New year, new church?
While some are in their second week of resolutions meant to improve themselves, Ken Trainor thinks the church could use some improvement. He says it will take the resolve of the laity for that to happen.
By guest blogger Ken Trainor
In 2012, my hope for the Catholic Church is that the lowerarchy discovers its prophetic voice. The church has a prophetic tradition, but you wouldn’t know it by the silence of the laity. The majority of Catholics seem obedient, accommodating, resigned or philosophical. Catholics leave or lapse or seal their lips. Those who stay seem to pride themselves on making the best of bad situations—as if that were the only measure of spiritual maturity.
“What good would it do to speak out?” I hear. “It won’t change anything.” Maybe not, but it might do you, and your church, a world of good.
For example: “The new translation of the Mass is an insult to our intelligence and to the English language.” It’s not so hard. We should be saying it out loud—and loud enough to be heard.
There are many ways to make a contribution to your church—as lectors, cantors, Mass captains, communion ministers, CCD teachers, members of the parish council, singing in the choir. All admirable, all essential. But it is just as honorable to be a critic.
What separates prophetic Catholics from chronic whiners, cranks, axe-grinders, malcontents, and heretics? The quality of the criticism, the way it is delivered, and a desire to improve a beloved but imperfect church. Disagreeing without being disagreeable, offering genuine insight, providing big-picture perspective, and making a compelling case.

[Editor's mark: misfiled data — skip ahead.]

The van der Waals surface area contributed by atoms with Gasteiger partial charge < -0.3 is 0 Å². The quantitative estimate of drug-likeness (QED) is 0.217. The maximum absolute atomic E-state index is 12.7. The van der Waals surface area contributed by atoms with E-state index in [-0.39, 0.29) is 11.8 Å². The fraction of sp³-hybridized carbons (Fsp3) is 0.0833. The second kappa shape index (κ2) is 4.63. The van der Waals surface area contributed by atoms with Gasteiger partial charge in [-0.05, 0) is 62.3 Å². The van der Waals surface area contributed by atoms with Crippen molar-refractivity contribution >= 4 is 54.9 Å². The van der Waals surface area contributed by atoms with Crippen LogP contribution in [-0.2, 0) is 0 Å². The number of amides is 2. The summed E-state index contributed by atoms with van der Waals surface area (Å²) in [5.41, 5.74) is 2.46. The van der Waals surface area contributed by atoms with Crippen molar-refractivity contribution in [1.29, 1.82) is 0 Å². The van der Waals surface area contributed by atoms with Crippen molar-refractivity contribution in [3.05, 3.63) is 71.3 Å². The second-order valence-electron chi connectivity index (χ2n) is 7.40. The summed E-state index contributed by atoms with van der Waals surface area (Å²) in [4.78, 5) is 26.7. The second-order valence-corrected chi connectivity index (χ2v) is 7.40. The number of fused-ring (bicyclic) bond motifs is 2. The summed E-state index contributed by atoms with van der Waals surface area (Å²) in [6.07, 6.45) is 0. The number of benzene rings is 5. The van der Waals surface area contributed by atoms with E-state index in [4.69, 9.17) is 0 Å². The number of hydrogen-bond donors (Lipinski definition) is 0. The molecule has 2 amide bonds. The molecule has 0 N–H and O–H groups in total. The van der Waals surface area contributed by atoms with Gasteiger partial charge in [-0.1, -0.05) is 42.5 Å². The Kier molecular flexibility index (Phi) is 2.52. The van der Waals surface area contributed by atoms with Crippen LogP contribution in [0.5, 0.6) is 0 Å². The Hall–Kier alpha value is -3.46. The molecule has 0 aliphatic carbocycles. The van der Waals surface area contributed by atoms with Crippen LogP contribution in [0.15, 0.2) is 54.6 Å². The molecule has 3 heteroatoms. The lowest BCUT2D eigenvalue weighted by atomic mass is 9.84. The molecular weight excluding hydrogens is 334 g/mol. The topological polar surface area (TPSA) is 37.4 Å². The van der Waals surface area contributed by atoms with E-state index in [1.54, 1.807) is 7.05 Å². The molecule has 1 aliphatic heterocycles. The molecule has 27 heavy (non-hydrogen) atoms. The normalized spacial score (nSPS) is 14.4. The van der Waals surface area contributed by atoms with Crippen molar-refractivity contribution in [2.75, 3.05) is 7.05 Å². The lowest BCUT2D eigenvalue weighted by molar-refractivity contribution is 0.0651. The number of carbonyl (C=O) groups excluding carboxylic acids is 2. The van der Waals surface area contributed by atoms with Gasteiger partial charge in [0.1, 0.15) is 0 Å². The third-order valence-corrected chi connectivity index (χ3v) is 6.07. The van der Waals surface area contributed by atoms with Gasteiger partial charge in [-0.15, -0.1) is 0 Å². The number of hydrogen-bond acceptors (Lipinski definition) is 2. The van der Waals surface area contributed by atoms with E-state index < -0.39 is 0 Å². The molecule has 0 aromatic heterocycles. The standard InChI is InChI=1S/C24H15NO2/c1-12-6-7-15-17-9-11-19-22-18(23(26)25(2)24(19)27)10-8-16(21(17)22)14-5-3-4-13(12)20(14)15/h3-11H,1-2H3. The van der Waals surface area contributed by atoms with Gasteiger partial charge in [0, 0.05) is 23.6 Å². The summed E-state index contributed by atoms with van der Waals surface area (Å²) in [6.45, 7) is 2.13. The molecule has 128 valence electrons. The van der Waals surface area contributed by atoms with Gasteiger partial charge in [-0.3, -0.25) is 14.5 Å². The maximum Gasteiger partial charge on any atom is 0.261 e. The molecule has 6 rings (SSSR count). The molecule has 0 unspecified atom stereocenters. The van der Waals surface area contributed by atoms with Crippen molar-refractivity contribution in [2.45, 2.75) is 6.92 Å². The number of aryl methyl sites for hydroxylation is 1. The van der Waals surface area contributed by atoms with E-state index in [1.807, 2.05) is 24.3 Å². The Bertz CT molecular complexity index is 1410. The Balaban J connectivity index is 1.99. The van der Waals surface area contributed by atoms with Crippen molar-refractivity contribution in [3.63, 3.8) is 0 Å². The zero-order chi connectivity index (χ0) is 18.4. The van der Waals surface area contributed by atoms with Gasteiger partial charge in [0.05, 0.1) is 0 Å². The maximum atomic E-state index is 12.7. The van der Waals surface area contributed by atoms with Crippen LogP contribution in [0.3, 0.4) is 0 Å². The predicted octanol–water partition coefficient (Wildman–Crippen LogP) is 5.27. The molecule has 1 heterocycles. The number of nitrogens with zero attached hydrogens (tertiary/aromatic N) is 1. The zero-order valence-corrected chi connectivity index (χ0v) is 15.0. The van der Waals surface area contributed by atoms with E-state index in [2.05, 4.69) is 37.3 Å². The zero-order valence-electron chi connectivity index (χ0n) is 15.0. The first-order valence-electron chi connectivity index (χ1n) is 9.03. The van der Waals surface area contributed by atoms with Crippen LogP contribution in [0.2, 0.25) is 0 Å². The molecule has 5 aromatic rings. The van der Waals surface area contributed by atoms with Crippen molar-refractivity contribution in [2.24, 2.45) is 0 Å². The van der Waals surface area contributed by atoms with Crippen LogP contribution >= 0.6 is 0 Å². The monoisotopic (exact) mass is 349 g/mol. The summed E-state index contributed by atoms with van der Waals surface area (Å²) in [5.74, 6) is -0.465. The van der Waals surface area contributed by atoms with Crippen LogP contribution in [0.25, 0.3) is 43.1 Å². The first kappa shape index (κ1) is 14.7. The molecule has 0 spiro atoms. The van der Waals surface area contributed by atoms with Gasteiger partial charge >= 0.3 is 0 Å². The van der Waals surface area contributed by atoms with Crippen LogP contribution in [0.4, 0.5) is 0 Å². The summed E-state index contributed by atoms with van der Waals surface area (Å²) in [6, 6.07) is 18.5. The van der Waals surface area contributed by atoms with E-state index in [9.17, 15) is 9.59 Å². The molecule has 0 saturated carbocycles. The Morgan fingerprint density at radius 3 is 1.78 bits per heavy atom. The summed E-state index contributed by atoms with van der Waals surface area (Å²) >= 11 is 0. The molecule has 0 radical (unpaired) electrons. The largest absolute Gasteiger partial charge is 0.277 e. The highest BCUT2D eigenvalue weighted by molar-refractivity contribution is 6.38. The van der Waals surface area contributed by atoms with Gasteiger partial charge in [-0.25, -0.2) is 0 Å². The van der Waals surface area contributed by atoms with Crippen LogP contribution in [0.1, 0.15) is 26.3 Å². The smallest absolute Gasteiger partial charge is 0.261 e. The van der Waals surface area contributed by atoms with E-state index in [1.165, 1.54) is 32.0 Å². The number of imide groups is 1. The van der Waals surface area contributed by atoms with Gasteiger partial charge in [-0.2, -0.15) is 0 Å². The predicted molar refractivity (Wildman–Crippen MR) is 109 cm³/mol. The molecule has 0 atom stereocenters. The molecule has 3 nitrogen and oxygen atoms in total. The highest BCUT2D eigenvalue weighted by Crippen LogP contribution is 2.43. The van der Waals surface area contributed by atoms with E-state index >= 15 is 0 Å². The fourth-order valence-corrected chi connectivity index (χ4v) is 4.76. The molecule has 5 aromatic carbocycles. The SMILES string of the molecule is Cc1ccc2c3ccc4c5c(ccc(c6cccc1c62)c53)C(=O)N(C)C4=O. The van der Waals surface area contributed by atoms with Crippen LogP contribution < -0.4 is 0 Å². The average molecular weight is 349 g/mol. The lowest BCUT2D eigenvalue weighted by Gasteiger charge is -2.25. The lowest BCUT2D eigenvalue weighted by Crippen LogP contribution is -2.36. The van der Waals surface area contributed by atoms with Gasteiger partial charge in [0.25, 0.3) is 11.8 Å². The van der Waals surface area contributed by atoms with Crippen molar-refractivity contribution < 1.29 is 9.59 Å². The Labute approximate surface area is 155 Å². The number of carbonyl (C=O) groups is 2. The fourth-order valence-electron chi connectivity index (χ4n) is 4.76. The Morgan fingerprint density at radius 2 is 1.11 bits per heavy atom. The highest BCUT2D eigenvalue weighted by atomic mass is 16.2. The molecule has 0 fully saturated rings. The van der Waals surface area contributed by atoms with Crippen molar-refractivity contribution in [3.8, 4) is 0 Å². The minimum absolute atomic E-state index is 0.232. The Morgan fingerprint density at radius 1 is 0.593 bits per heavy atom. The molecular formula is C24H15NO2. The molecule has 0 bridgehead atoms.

The institutional church, unfortunately, dismisses its dissidents. Rather than listening to what they have to say and carefully assessing its validity, the hierarchy automatically assumes that the prophet has the problem, not the church. Too many defenders of the faith hide behind the Bible: “They will persecute you for your beliefs.” Anyone who criticizes must be an “enemy,” determined to destroy the institution.
But demonizing its prophets deprives the church of something all institutions (without exception) need in order to remain healthy: constructive feedback.
The result is that lay Catholics have been conditioned to keep their criticisms to themselves. Why speak if no one’s listening?
The answer is that it cuts the body off from the head. A body without a head, they say, is aimless. But a head without a body is useless. One of the reasons the hierarchy has done such a poor job handling, among other things, the pedophilia scandal, is that it has been so disconnected from the laity. Without feedback, the institution suffers. The sex abuse scandal is a textbook example.
If the church truly is the people of God, as Vatican II proclaimed, then the Holy Spirit works through the lowerarchy just as much as the hierarchy. It also means that we all have a prophetic voice. The great prophets of the past didn’t speak out in order to be heard. They spoke out in order to bear witness—to the truth. They stood up to authority when it needed standing up to. The church has never needed that more than now.
If we all have a prophetic voice, then we are denying our very nature by not speaking out. We are shirking our responsibility because, as the people of God, we are, in fact, the church.
My hope is that this year, in honor of the 50th anniversary of Vatican II, ordinary Catholics will find their prophetic voices and begin to speak out--praising where it is earned, criticizing where it is warranted.
There is no better way to serve your church.
Ken Trainor is a practicing Catholic and a practicing journalist whose weekly column can be found at OakPark.com. He is currently writing a book about Vatican II.
Guest blog posts express the views of the author. They do not necessarily reflect the views of U.S. Catholic, its editors, or the Claretians. This post is part of a short series on New Year's resolutions.